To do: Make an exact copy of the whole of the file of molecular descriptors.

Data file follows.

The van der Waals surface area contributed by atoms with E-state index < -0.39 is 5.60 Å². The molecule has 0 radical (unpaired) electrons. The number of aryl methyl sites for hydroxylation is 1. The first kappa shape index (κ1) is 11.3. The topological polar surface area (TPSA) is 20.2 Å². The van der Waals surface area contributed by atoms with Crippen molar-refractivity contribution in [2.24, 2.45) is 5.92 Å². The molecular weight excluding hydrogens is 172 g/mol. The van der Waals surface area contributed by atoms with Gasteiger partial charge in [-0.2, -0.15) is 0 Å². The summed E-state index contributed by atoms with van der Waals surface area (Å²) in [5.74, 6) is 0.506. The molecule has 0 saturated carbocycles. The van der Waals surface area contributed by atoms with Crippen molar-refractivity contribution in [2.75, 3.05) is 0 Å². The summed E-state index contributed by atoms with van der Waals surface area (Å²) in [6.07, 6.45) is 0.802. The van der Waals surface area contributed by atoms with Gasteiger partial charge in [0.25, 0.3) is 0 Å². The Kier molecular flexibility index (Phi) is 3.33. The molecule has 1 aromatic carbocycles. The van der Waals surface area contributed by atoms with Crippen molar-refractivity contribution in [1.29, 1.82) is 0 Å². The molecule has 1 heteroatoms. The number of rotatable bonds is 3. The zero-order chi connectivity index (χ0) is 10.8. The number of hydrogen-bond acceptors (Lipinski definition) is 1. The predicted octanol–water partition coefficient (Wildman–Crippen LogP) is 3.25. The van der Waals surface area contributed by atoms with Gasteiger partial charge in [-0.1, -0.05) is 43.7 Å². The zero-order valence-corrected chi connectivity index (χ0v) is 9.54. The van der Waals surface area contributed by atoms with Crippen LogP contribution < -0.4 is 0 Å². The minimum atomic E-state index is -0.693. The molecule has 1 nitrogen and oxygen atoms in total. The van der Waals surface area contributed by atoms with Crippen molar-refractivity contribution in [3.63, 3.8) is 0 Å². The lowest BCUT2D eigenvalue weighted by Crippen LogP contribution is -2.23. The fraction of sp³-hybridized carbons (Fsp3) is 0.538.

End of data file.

The van der Waals surface area contributed by atoms with E-state index < -0.39 is 5.60 Å². The molecule has 0 radical (unpaired) electrons. The number of aryl methyl sites for hydroxylation is 1. The first kappa shape index (κ1) is 11.3. The topological polar surface area (TPSA) is 20.2 Å². The van der Waals surface area contributed by atoms with Crippen molar-refractivity contribution in [2.24, 2.45) is 5.92 Å². The molecular weight excluding hydrogens is 172 g/mol. The van der Waals surface area contributed by atoms with Gasteiger partial charge in [-0.2, -0.15) is 0 Å². The summed E-state index contributed by atoms with van der Waals surface area (Å²) in [5.74, 6) is 0.506. The molecule has 0 saturated carbocycles. The van der Waals surface area contributed by atoms with Crippen molar-refractivity contribution in [2.75, 3.05) is 0 Å². The summed E-state index contributed by atoms with van der Waals surface area (Å²) in [6.07, 6.45) is 0.802. The van der Waals surface area contributed by atoms with Gasteiger partial charge in [0.25, 0.3) is 0 Å². The Kier molecular flexibility index (Phi) is 3.33. The molecule has 1 aromatic carbocycles. The van der Waals surface area contributed by atoms with Crippen molar-refractivity contribution in [1.29, 1.82) is 0 Å². The molecule has 1 heteroatoms. The number of rotatable bonds is 3. The zero-order chi connectivity index (χ0) is 10.8. The number of hydrogen-bond acceptors (Lipinski definition) is 1. The predicted octanol–water partition coefficient (Wildman–Crippen LogP) is 3.25. The van der Waals surface area contributed by atoms with Gasteiger partial charge in [-0.1, -0.05) is 43.7 Å². The zero-order valence-corrected chi connectivity index (χ0v) is 9.54. The van der Waals surface area contributed by atoms with Crippen LogP contribution < -0.4 is 0 Å². The minimum atomic E-state index is -0.693. The molecule has 1 nitrogen and oxygen atoms in total. The van der Waals surface area contributed by atoms with Crippen molar-refractivity contribution in [3.63, 3.8) is 0 Å². The lowest BCUT2D eigenvalue weighted by Crippen LogP contribution is -2.23. The fraction of sp³-hybridized carbons (Fsp3) is 0.538.